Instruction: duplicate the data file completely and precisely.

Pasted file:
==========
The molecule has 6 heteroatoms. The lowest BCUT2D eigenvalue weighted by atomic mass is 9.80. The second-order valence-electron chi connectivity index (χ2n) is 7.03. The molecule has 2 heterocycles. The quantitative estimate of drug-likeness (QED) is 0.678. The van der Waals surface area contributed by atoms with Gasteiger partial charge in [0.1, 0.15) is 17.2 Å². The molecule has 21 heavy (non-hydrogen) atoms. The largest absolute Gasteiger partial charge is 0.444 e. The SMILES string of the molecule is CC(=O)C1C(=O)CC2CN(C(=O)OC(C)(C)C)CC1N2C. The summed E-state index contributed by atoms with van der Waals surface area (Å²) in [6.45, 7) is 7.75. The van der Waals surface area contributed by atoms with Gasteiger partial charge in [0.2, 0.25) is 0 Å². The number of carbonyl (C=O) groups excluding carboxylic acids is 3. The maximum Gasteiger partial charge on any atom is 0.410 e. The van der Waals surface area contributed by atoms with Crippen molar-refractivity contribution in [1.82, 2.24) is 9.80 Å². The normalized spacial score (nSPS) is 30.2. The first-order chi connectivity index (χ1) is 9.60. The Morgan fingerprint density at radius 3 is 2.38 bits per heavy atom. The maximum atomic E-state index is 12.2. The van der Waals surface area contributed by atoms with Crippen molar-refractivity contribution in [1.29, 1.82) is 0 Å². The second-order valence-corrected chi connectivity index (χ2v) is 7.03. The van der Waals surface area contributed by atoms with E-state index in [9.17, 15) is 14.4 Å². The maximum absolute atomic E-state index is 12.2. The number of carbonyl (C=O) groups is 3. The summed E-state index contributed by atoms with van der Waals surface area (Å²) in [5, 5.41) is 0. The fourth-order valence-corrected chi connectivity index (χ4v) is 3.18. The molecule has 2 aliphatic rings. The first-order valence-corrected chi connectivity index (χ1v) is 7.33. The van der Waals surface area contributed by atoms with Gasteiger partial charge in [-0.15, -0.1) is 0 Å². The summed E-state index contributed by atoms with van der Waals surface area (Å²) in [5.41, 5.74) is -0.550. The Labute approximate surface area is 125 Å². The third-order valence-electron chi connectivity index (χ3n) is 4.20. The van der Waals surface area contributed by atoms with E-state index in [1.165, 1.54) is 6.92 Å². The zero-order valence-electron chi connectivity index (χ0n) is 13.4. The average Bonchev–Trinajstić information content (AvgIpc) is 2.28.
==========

The molecule has 6 heteroatoms. The lowest BCUT2D eigenvalue weighted by atomic mass is 9.80. The second-order valence-electron chi connectivity index (χ2n) is 7.03. The molecule has 2 heterocycles. The quantitative estimate of drug-likeness (QED) is 0.678. The van der Waals surface area contributed by atoms with Gasteiger partial charge in [0.1, 0.15) is 17.2 Å². The molecule has 21 heavy (non-hydrogen) atoms. The largest absolute Gasteiger partial charge is 0.444 e. The SMILES string of the molecule is CC(=O)C1C(=O)CC2CN(C(=O)OC(C)(C)C)CC1N2C. The summed E-state index contributed by atoms with van der Waals surface area (Å²) in [6.45, 7) is 7.75. The van der Waals surface area contributed by atoms with Gasteiger partial charge in [0.2, 0.25) is 0 Å². The number of carbonyl (C=O) groups excluding carboxylic acids is 3. The maximum Gasteiger partial charge on any atom is 0.410 e. The van der Waals surface area contributed by atoms with Crippen molar-refractivity contribution in [1.82, 2.24) is 9.80 Å². The normalized spacial score (nSPS) is 30.2. The first-order chi connectivity index (χ1) is 9.60. The Morgan fingerprint density at radius 3 is 2.38 bits per heavy atom. The maximum atomic E-state index is 12.2. The van der Waals surface area contributed by atoms with Crippen molar-refractivity contribution in [1.29, 1.82) is 0 Å². The second-order valence-corrected chi connectivity index (χ2v) is 7.03. The van der Waals surface area contributed by atoms with E-state index in [9.17, 15) is 14.4 Å². The maximum absolute atomic E-state index is 12.2. The number of carbonyl (C=O) groups is 3. The summed E-state index contributed by atoms with van der Waals surface area (Å²) in [5, 5.41) is 0. The fourth-order valence-corrected chi connectivity index (χ4v) is 3.18. The molecule has 2 aliphatic rings. The first-order valence-corrected chi connectivity index (χ1v) is 7.33. The van der Waals surface area contributed by atoms with Gasteiger partial charge in [-0.15, -0.1) is 0 Å². The summed E-state index contributed by atoms with van der Waals surface area (Å²) in [5.41, 5.74) is -0.550. The Labute approximate surface area is 125 Å². The third-order valence-electron chi connectivity index (χ3n) is 4.20. The van der Waals surface area contributed by atoms with E-state index in [1.165, 1.54) is 6.92 Å². The zero-order valence-electron chi connectivity index (χ0n) is 13.4. The average Bonchev–Trinajstić information content (AvgIpc) is 2.28.